19. Memorandum From Secretary of Defense Brown to the President’s Assistant for National Security Affairs (Brzezinski)1


  • U.S. Position Regarding ASAT Policy (U)

(S) This memorandum is in reply to your correspondence of February 25, 1978,2 requesting my views regarding the deletion of space test restrictions from the existing Presidential Directive on Arms Control for ASAT Systems.

(TS) For the reasons which you have cited, I agree that it would be wise to modify the Presidential Directive along the lines that you have suggested. Our program, as currently planned, does not require a change in Presidential guidance until 1980; however, it is necessary that the Congress support our budget requests if we are to maintain our option for flight tests in 1981. Although I think that it is unlikely that the FY 1979 budget requests will not be fully approved as a consequence of the testing restrictions, the removal of these restrictions would eliminate any such possibility. Removal of the testing restrictions also has the advantage of enhancing the likelihood of Soviet acceptance of U.S. proposals by indicating our firm intent to achieve a high-performance ASAT capability as quickly as possible.

(S) If we are to achieve an ASAT interceptor capability of which we are confident, we must test against targets in space. Therefore, I view space testing as essential to the test and evaluation process and a necessary phase in the weapon development cycle. It would be preferable, then, that any authorization to test not contain a restrictive clause that limits tests to demonstration purposes, as may have been suggested in your memorandum. My concern is that development flight tests might be deemed not to be allowed.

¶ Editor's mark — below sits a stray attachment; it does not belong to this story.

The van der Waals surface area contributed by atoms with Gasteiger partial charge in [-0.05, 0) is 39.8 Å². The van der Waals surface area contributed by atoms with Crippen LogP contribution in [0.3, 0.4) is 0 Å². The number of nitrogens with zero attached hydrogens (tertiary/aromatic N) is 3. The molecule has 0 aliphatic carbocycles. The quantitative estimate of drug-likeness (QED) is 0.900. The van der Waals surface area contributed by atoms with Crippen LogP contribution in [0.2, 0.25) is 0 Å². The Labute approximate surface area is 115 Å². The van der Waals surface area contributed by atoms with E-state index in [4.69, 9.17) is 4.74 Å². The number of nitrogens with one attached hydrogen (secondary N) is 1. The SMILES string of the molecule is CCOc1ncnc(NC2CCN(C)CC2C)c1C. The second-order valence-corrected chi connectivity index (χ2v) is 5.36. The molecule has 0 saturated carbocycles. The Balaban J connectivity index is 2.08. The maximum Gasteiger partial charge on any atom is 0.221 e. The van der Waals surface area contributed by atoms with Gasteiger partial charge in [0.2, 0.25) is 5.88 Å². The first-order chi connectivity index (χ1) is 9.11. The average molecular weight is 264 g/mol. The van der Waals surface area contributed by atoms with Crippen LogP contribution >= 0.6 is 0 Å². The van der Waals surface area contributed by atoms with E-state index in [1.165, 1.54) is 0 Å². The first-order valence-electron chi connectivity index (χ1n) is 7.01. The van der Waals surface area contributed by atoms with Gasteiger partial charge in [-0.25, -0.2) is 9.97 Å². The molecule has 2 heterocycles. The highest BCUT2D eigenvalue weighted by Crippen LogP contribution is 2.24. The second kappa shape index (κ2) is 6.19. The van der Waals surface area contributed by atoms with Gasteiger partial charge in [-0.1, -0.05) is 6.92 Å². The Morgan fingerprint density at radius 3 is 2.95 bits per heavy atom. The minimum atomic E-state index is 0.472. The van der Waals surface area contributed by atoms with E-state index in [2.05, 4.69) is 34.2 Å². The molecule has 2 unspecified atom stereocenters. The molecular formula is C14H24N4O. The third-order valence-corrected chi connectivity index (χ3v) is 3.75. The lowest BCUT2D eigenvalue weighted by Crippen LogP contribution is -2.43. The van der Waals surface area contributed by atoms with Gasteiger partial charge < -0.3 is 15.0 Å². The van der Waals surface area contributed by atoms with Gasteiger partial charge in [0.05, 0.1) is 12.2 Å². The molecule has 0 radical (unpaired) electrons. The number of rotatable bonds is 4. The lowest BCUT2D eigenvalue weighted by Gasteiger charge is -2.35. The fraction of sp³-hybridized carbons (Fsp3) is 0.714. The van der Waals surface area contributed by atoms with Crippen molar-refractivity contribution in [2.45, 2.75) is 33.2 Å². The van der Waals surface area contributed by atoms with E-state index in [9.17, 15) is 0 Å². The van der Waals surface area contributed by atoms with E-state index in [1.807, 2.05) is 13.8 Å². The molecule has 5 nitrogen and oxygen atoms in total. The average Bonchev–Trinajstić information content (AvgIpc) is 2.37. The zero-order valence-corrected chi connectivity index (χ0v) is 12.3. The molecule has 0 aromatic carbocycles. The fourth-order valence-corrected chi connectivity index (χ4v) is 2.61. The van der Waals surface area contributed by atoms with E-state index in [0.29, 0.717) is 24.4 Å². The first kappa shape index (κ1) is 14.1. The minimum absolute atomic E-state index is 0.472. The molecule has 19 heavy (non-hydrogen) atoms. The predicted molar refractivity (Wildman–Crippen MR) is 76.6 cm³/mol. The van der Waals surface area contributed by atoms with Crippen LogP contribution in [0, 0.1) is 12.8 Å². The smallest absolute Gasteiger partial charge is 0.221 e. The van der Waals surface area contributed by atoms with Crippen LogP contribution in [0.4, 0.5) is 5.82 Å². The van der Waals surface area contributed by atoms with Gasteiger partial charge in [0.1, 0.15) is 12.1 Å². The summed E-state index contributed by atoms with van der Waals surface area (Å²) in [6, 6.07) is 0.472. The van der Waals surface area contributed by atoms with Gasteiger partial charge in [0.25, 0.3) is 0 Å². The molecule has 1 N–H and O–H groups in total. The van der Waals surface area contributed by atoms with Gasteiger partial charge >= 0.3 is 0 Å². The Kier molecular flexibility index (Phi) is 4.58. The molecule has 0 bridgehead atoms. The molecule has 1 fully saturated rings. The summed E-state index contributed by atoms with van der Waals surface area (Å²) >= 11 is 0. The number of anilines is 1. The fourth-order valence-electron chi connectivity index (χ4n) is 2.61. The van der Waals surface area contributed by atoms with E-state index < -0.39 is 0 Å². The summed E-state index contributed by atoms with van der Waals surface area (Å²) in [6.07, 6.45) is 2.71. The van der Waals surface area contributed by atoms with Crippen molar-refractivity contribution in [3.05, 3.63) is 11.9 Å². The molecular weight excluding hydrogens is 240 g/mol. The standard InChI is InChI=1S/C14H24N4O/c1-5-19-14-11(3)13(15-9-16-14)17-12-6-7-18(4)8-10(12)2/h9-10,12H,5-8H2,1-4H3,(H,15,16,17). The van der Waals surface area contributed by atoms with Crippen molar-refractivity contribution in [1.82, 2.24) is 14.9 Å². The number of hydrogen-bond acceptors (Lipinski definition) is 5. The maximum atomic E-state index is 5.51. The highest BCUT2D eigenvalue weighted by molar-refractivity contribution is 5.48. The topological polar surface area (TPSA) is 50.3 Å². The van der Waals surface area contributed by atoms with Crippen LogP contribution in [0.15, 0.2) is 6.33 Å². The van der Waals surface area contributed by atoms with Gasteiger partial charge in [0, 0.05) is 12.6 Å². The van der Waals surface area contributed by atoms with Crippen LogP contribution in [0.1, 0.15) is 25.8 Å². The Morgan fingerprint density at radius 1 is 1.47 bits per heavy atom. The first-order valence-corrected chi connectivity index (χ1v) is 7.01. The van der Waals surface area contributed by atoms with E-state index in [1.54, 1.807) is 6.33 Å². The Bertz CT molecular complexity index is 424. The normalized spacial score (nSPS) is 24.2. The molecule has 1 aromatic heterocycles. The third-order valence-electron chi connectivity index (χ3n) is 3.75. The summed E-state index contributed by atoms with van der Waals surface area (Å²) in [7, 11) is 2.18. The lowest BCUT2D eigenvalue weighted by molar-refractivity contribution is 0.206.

(S) If desired, as a means for impressing upon the Soviets our resolve and ability to develop an ASAT weapon, we could conduct an ASAT flight test demonstration (using MINUTEMAN, as I mentioned to you and the President) within about 12 months for about $50 M. This effort would be quite different from the program we are now pursuing. The interceptor would be assembled from available components, [Page 47] would lack the performance, and would be more costly than the approach we are now taking. While a single-shot demonstration may provide an incentive to the Soviets to accept our proposals, however, it may also divert resources away from our present program that could provide an effective system, if needed. I therefore do not recommend it.

Harold Brown
  1. Source: Carter Library, National Security Council, Institutional Files, Box 20, PD/NSC–33. Top Secret.
  2. Not found.